Employment Report – May 2015
Employment increased by 59,000 in May, driven by gains in the number of private sector employees. The number of people participating in the labour market also rose in May, leaving the unemployment rate unchanged at 6.8% for the fourth consecutive month.
Since the beginning of 2015, employment gains have averaged 20,500 per month.
In the 12 months to May, employment increased by 192,000 (+1.1%), the result of more full-time work. Over the same period, the total number of hours worked grew by 1.2%.
Employment gains in May were highest among men aged 25 to 54, followed by men aged 55 and older. However, there was little change among the other demographic groups.
Provincially, employment increased in Ontario, British Columbia and Nova Scotia, while it declined in Newfoundland and Labrador, Manitoba and New Brunswick.
In May, there were more people working in manufacturing as well as in health care and social assistance. Additionally, employment rose in retail and wholesale trade; business, building and other support services; as well as in finance, insurance, real estate and leasing. In contrast, there were fewer workers in public administration and agriculture.
The number of private sector employees increased in May, while there was little change in self-employment. At the same time, public sector employment edged down.
Employment gains in Ontario and British Columbia
In Ontario, employment rose by 44,000 in May, pushing the unemployment rate down 0.3 percentage points to 6.5%. This employment increase accounted for most of the 53,000 (+0.8%) year-over-year gains for the province.
In May, employment increased by 31,000 in British Columbia, mostly in part-time work. This follows a similar-sized decrease in April, which was mainly in full-time employment. The unemployment rate was virtually unchanged at 6.1% in May, as more people participated in the labour market. In the 12 months to May, employment in the province was little changed.
In Nova Scotia, employment rose by 3,700 in May and the unemployment rate was 8.8%. Prior to this increase, employment in the province had been trending downward since January.
Employment in Newfoundland and Labrador fell by 4,300 in May, and the unemployment rate increased 1.2 percentage points to 13.8%. Employment in the province has been on a downward trend since November.
In Manitoba, 3,200 fewer people worked in May and the unemployment rate was 5.7%. Despite this employment decline, Manitoba had the highest rate of growth among all provinces in the 12 months to May, up 2.3% or 14,000.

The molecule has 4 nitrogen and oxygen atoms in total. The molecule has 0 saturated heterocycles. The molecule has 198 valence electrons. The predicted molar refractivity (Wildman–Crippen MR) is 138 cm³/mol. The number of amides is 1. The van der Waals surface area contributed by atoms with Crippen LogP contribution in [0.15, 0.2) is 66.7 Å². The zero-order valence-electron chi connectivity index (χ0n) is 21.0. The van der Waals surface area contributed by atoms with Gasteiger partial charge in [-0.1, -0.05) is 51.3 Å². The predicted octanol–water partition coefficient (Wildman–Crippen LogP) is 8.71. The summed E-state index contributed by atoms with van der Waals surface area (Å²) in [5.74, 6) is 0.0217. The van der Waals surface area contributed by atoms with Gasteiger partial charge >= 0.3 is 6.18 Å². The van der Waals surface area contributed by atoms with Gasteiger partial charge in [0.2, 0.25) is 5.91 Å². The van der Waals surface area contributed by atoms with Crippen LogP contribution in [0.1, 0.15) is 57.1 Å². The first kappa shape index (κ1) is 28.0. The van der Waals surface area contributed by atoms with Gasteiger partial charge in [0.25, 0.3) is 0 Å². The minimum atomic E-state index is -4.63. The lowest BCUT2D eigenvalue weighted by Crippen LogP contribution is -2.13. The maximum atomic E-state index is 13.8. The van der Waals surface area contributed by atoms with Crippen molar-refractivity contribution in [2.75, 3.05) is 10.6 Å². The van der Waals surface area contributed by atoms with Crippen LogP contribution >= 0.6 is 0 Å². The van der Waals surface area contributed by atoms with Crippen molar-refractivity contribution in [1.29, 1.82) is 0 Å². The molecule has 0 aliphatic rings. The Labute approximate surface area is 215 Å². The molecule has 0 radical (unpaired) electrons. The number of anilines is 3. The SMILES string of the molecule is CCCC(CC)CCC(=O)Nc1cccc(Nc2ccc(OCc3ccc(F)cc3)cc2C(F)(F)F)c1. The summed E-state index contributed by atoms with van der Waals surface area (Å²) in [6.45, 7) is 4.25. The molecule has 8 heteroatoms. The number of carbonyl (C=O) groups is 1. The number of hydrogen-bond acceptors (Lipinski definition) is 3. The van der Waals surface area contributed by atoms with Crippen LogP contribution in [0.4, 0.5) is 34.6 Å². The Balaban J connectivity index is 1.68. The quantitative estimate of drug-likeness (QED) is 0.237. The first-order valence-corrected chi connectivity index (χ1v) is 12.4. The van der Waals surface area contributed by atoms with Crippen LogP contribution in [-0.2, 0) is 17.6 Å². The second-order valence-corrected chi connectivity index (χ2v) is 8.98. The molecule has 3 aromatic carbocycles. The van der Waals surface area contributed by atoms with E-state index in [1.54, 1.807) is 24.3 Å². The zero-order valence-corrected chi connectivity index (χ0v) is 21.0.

There were 2,800 fewer people employed in New Brunswick in May and the unemployment rate was 9.6%. On a year-over-year basis, employment in the province was unchanged.
In May, employment was little changed in Alberta. The unemployment rate increased 0.3 percentage points to 5.8%, the highest rate since January 2011. On a year-over-year basis, employment gains totalled 38,000 (+1.7%). However, there has been little employment growth in the province since the start of 2015.
Employment in Quebec was virtually unchanged in May and the unemployment rate was 7.6%. However, compared with May 2014, employment in the province increased by 70,000 (+1.7%), with most of the growth in the first four months of 2015.
Summer employment for students
From May to August, the Labour Force Survey collects labour market data about youths aged 15 to 24 who were attending school full-time in March and who intend to return to school full-time in the fall. The May survey results provide the first indicators of the summer job market, especially for students aged 20 to 24, as many students aged 15 to 19 are still in school. The data for June, July and August will provide further insight into the summer job market. The published data are not seasonally adjusted and, therefore, comparisons can only be made from one year to another.
The employment rate among returning students aged 20 to 24, that is, the number of employed as a percentage of their population, was 59.0% in May, little changed from a year earlier. The unemployment rate for this group of students was 15.1% in May, up 1.5 percentage points from May 2014.
Source: Statistics Canada